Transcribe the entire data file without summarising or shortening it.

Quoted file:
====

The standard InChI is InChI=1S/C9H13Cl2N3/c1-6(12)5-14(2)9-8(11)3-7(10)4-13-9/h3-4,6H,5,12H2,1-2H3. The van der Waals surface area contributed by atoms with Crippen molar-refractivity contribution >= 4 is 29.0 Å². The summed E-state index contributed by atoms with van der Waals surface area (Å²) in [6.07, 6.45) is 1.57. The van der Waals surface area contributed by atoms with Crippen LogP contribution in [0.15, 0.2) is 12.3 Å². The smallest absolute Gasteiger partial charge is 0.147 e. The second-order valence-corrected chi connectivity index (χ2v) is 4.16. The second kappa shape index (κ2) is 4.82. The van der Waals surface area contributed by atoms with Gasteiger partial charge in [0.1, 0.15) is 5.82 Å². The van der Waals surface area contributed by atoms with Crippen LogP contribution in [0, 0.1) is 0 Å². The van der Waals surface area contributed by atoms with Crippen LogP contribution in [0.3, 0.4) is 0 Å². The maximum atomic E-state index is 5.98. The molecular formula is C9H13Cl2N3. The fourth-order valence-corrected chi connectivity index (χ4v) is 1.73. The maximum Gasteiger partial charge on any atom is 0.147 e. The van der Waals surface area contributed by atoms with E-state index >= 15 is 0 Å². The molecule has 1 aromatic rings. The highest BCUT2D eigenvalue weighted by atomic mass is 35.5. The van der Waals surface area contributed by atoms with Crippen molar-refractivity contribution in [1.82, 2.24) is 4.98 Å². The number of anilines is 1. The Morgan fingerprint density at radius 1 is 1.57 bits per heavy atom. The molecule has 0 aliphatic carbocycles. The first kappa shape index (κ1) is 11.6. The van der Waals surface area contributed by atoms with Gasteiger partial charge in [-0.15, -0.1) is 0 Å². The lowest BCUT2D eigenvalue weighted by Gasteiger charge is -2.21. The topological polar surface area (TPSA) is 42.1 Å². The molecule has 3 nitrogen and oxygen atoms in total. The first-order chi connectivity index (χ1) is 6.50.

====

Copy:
The standard InChI is InChI=1S/C9H13Cl2N3/c1-6(12)5-14(2)9-8(11)3-7(10)4-13-9/h3-4,6H,5,12H2,1-2H3. The van der Waals surface area contributed by atoms with Crippen molar-refractivity contribution >= 4 is 29.0 Å². The summed E-state index contributed by atoms with van der Waals surface area (Å²) in [6.07, 6.45) is 1.57. The van der Waals surface area contributed by atoms with Crippen LogP contribution in [0.15, 0.2) is 12.3 Å². The smallest absolute Gasteiger partial charge is 0.147 e. The second-order valence-corrected chi connectivity index (χ2v) is 4.16. The second kappa shape index (κ2) is 4.82. The van der Waals surface area contributed by atoms with Gasteiger partial charge in [0.1, 0.15) is 5.82 Å². The van der Waals surface area contributed by atoms with Crippen LogP contribution in [0, 0.1) is 0 Å². The van der Waals surface area contributed by atoms with Crippen LogP contribution in [0.3, 0.4) is 0 Å². The maximum atomic E-state index is 5.98. The molecular formula is C9H13Cl2N3. The fourth-order valence-corrected chi connectivity index (χ4v) is 1.73. The maximum Gasteiger partial charge on any atom is 0.147 e. The van der Waals surface area contributed by atoms with E-state index >= 15 is 0 Å². The molecule has 1 aromatic rings. The highest BCUT2D eigenvalue weighted by atomic mass is 35.5. The van der Waals surface area contributed by atoms with Crippen molar-refractivity contribution in [1.82, 2.24) is 4.98 Å². The number of anilines is 1. The Morgan fingerprint density at radius 1 is 1.57 bits per heavy atom. The molecule has 0 aliphatic carbocycles. The first kappa shape index (κ1) is 11.6. The van der Waals surface area contributed by atoms with Gasteiger partial charge in [-0.15, -0.1) is 0 Å². The lowest BCUT2D eigenvalue weighted by Gasteiger charge is -2.21. The topological polar surface area (TPSA) is 42.1 Å². The molecule has 3 nitrogen and oxygen atoms in total. The first-order chi connectivity index (χ1) is 6.50.